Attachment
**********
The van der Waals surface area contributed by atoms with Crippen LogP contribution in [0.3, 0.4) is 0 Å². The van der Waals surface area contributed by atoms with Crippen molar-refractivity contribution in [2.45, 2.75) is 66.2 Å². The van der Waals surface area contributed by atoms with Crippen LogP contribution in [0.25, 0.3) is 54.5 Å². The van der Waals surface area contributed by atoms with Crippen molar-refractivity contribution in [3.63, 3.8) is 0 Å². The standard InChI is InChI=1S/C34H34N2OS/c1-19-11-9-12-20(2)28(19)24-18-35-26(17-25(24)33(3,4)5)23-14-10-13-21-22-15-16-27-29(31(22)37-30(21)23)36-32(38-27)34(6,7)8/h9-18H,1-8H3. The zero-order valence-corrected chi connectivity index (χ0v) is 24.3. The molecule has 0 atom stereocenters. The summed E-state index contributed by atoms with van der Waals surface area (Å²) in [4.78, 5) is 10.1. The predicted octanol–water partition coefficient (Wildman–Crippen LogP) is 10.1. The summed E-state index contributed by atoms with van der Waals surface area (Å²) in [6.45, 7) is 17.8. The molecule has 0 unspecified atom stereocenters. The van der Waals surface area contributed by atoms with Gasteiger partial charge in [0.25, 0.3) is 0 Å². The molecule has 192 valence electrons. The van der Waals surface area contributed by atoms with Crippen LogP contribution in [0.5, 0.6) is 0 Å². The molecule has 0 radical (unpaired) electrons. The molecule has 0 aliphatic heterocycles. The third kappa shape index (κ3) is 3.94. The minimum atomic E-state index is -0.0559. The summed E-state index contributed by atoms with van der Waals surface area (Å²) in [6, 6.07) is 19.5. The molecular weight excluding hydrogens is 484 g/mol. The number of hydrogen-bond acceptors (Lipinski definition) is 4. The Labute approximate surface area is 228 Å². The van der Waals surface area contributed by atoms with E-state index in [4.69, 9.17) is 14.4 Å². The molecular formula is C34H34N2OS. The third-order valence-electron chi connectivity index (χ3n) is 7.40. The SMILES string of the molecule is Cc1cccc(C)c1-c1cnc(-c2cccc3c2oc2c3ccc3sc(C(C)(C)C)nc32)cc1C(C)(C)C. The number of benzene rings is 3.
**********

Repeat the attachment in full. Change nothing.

The van der Waals surface area contributed by atoms with Crippen LogP contribution in [0.3, 0.4) is 0 Å². The van der Waals surface area contributed by atoms with Crippen molar-refractivity contribution in [2.45, 2.75) is 66.2 Å². The van der Waals surface area contributed by atoms with Crippen LogP contribution in [0.25, 0.3) is 54.5 Å². The van der Waals surface area contributed by atoms with Crippen molar-refractivity contribution in [3.63, 3.8) is 0 Å². The standard InChI is InChI=1S/C34H34N2OS/c1-19-11-9-12-20(2)28(19)24-18-35-26(17-25(24)33(3,4)5)23-14-10-13-21-22-15-16-27-29(31(22)37-30(21)23)36-32(38-27)34(6,7)8/h9-18H,1-8H3. The zero-order valence-corrected chi connectivity index (χ0v) is 24.3. The molecule has 0 atom stereocenters. The summed E-state index contributed by atoms with van der Waals surface area (Å²) in [4.78, 5) is 10.1. The predicted octanol–water partition coefficient (Wildman–Crippen LogP) is 10.1. The summed E-state index contributed by atoms with van der Waals surface area (Å²) in [6.45, 7) is 17.8. The molecule has 0 unspecified atom stereocenters. The van der Waals surface area contributed by atoms with Gasteiger partial charge in [0.25, 0.3) is 0 Å². The molecule has 192 valence electrons. The van der Waals surface area contributed by atoms with Crippen LogP contribution in [0.5, 0.6) is 0 Å². The molecule has 0 radical (unpaired) electrons. The molecule has 0 aliphatic heterocycles. The third kappa shape index (κ3) is 3.94. The minimum atomic E-state index is -0.0559. The summed E-state index contributed by atoms with van der Waals surface area (Å²) in [6, 6.07) is 19.5. The molecular weight excluding hydrogens is 484 g/mol. The number of hydrogen-bond acceptors (Lipinski definition) is 4. The Labute approximate surface area is 228 Å². The van der Waals surface area contributed by atoms with E-state index in [4.69, 9.17) is 14.4 Å². The molecular formula is C34H34N2OS. The third-order valence-electron chi connectivity index (χ3n) is 7.40. The SMILES string of the molecule is Cc1cccc(C)c1-c1cnc(-c2cccc3c2oc2c3ccc3sc(C(C)(C)C)nc32)cc1C(C)(C)C. The number of benzene rings is 3.